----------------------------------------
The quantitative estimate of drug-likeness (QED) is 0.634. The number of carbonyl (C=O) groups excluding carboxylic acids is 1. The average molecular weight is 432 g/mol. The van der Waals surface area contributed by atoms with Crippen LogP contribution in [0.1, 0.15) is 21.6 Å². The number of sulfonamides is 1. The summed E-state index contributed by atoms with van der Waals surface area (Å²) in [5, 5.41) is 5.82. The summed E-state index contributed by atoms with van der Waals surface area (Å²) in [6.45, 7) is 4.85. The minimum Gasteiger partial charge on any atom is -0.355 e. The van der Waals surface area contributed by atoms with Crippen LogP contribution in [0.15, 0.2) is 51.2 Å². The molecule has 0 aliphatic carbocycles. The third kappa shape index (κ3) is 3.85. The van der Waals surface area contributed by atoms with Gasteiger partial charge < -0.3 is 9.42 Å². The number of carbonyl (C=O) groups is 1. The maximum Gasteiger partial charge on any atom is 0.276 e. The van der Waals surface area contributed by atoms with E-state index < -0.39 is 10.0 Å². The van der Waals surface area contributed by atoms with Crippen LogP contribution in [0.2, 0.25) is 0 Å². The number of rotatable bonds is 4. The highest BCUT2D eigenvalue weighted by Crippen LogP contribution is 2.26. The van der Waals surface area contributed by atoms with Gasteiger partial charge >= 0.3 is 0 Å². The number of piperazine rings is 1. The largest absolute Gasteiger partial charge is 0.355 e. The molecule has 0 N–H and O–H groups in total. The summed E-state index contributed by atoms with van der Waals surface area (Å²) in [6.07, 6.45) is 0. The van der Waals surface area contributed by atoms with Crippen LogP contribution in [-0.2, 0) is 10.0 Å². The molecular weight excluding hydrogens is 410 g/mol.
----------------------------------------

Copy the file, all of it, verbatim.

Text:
The quantitative estimate of drug-likeness (QED) is 0.634. The number of carbonyl (C=O) groups excluding carboxylic acids is 1. The average molecular weight is 432 g/mol. The van der Waals surface area contributed by atoms with Crippen LogP contribution in [0.1, 0.15) is 21.6 Å². The number of sulfonamides is 1. The summed E-state index contributed by atoms with van der Waals surface area (Å²) in [5, 5.41) is 5.82. The summed E-state index contributed by atoms with van der Waals surface area (Å²) in [6.45, 7) is 4.85. The minimum Gasteiger partial charge on any atom is -0.355 e. The van der Waals surface area contributed by atoms with Crippen LogP contribution in [0.15, 0.2) is 51.2 Å². The molecule has 0 aliphatic carbocycles. The third kappa shape index (κ3) is 3.85. The van der Waals surface area contributed by atoms with Gasteiger partial charge < -0.3 is 9.42 Å². The number of carbonyl (C=O) groups is 1. The maximum Gasteiger partial charge on any atom is 0.276 e. The van der Waals surface area contributed by atoms with E-state index < -0.39 is 10.0 Å². The van der Waals surface area contributed by atoms with Crippen LogP contribution in [0.2, 0.25) is 0 Å². The number of rotatable bonds is 4. The highest BCUT2D eigenvalue weighted by Crippen LogP contribution is 2.26. The van der Waals surface area contributed by atoms with Gasteiger partial charge >= 0.3 is 0 Å². The number of piperazine rings is 1. The largest absolute Gasteiger partial charge is 0.355 e. The molecule has 0 N–H and O–H groups in total. The summed E-state index contributed by atoms with van der Waals surface area (Å²) in [6.07, 6.45) is 0. The van der Waals surface area contributed by atoms with Crippen LogP contribution in [-0.2, 0) is 10.0 Å². The molecular weight excluding hydrogens is 410 g/mol.